Kusunoki Masashige, the Ideal Samurai

Some of the most famous warriors from Osaka, are without question Toyotomi Hideyoshi or Sanada Yukimura. However, most people outside of Japan have likely never heard of the infamous Kusunoki Masashige [楠木正成]. Born and bred in Osaka, Masashige devoted himself to Emperor Go-daigo and eventually died for the emperor in battle. Today, many remember him as “the model samurai”.

A Man Named Kusunoki Masashige

When Kusonoki Masashige was born, society was already in chaos. Samurai throughout the country were dissatisfied with the Kamakura government for failing to reward them after they fought the Mongolians. As a result, many samurai were very poor. Because of this new poverty amongst the bushi clans, the government issued a special law to pardon their debts. However, despite this law, the samurai continued to struggle. In the Kansai reigon, where Kamkura government’s power was rather weak, and some samurai refused (or couldn’t) to pay their taxes. These samurai bound together to form a special group, the akuto [悪党], that didn’t belong to the Kamakura government.

Entrance of kashin-ji temple
Kanshin-ji Temple: Masashige studied in Kanshin-ji in Kawachi when he was young

As an adult, Kusunoki Masashige was also a member of the Akuto, but little is known about his childhood. Some of the few facts that are certain is that he was from Osaka’s Kawachi region, where he enjoyed a lot of popularity and eventually became a member of the akuto.


Emperor Go-daigo’s War

In 1331, Emperor Go-daigo fled to Mt. Kasagi in south Kyoto after his plot to destroy the Kamakura government leaked. There, he declared the war against government. Kusunoki Masashige became one of the first to pledge loyalty to Emperor Go-daigo, as he was also dissatisfied with Kamakura government. Though Masashige knew how strong the forces of the Kamakura government were, he was also sure he could win against them if he used his brain.

Masashige’s Battle at Kawachi

Masashige went back to Kawachi, where he built a very simple castle on the top of the mountain, and declared war against Kamakura government. The Kamakura government thought they could finish this little rebellion in a few short hours.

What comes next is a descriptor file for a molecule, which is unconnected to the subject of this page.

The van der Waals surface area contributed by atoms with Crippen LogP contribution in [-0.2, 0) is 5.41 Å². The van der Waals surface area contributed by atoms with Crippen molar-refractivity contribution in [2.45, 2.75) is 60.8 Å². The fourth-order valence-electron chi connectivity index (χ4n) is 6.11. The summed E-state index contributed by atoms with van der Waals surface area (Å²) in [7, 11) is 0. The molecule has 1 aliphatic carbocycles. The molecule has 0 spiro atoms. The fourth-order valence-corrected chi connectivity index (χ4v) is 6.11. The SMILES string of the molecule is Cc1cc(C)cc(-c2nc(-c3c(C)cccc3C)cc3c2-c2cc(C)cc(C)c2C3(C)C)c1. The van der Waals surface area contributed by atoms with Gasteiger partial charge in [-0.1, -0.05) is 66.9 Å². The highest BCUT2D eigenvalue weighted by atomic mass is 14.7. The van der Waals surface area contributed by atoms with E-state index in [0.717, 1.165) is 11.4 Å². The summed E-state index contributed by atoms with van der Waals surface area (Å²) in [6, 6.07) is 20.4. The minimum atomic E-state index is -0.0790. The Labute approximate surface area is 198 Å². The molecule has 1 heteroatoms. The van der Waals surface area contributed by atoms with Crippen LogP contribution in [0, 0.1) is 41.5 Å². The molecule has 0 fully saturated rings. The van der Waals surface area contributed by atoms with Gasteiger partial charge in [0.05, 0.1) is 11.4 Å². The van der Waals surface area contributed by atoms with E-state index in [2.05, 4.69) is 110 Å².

Shrine for kusunoki Masashige's Chihaya Castle
Former site of Kusunoki Masashige’s Chihaya Castle.

However, it turned out to be not that easy to defeat Masashige, whose battle tactics was rather unconventional. Masashige’s army didn’t wear nice armor or swords. Instead, they threw stones and poured boiling water at the people who tried to climb up the castle. Though his strategy was going according to plan, when Masashige heard about Emperor Go-daigo’s arrest, he burnt down his castle and ran way, pretending he and his men committed suicide in the fire.

Defeat of the Kamakura Government

Masashige didn’t give up. During Go-daigo’s banishment to Oki Island, Masashige and his men took up arms once again in Kawachi in Osaka, along with another 1,000 local people. Scoffing at these silly farmers with their pick axes, the Kamakura government sent 300,000 troops (or maybe 10,000) to suppress them.

Monument for Kusunoki Masashige and his farmer soldiers.
Monument for Kusunoki Masashige and his farmer soldiers.

This time, the government decided to use starvation tactics believing that once they cut off the Masashige’s provisions route, they would eventually give up and surrender. However, here again Masashige had a clever plan. He had already made a secret path to supply food and other essentials for himself and his forces. Well-fed and accustomed to the environment, Masashige and his men drug out the fight for more than 100 days. As a result, it was not Masashige, but the troops from the Kamakura government who starved.